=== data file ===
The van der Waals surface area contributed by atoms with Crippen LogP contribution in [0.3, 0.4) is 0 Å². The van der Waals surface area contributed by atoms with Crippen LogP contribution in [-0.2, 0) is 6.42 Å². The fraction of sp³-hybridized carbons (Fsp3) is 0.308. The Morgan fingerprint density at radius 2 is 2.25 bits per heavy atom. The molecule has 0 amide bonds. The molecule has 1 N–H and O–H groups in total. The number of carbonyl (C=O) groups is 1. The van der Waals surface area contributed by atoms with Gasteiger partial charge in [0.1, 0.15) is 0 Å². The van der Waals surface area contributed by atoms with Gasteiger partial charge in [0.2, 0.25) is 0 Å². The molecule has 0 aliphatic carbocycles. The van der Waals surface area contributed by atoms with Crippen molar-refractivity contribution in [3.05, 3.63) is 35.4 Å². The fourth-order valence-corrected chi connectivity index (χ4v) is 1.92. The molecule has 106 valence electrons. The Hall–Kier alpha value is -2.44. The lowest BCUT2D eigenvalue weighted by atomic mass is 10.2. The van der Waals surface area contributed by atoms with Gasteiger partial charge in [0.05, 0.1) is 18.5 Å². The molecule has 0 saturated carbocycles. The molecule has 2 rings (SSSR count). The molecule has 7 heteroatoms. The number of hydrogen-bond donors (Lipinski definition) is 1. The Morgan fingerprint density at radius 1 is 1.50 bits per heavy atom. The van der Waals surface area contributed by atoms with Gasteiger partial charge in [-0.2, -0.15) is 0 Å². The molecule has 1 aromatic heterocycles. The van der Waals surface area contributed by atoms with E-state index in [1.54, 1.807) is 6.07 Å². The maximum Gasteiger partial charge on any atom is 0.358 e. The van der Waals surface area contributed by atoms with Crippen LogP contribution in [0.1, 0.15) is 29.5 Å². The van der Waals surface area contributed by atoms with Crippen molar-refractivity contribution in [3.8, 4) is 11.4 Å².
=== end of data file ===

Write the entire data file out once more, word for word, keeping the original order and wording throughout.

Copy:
The van der Waals surface area contributed by atoms with Crippen LogP contribution in [0.3, 0.4) is 0 Å². The van der Waals surface area contributed by atoms with Crippen LogP contribution in [-0.2, 0) is 6.42 Å². The fraction of sp³-hybridized carbons (Fsp3) is 0.308. The Morgan fingerprint density at radius 2 is 2.25 bits per heavy atom. The molecule has 0 amide bonds. The molecule has 1 N–H and O–H groups in total. The number of carbonyl (C=O) groups is 1. The van der Waals surface area contributed by atoms with Gasteiger partial charge in [0.1, 0.15) is 0 Å². The van der Waals surface area contributed by atoms with Gasteiger partial charge in [0.2, 0.25) is 0 Å². The molecule has 0 aliphatic carbocycles. The van der Waals surface area contributed by atoms with Crippen molar-refractivity contribution in [3.05, 3.63) is 35.4 Å². The fourth-order valence-corrected chi connectivity index (χ4v) is 1.92. The molecule has 106 valence electrons. The Hall–Kier alpha value is -2.44. The lowest BCUT2D eigenvalue weighted by atomic mass is 10.2. The van der Waals surface area contributed by atoms with Gasteiger partial charge in [0.05, 0.1) is 18.5 Å². The molecule has 0 saturated carbocycles. The molecule has 2 rings (SSSR count). The molecule has 7 heteroatoms. The number of hydrogen-bond donors (Lipinski definition) is 1. The Morgan fingerprint density at radius 1 is 1.50 bits per heavy atom. The van der Waals surface area contributed by atoms with Gasteiger partial charge in [-0.2, -0.15) is 0 Å². The molecule has 1 aromatic heterocycles. The van der Waals surface area contributed by atoms with E-state index in [1.54, 1.807) is 6.07 Å². The maximum Gasteiger partial charge on any atom is 0.358 e. The van der Waals surface area contributed by atoms with Crippen LogP contribution in [0.1, 0.15) is 29.5 Å². The van der Waals surface area contributed by atoms with Crippen molar-refractivity contribution in [3.8, 4) is 11.4 Å².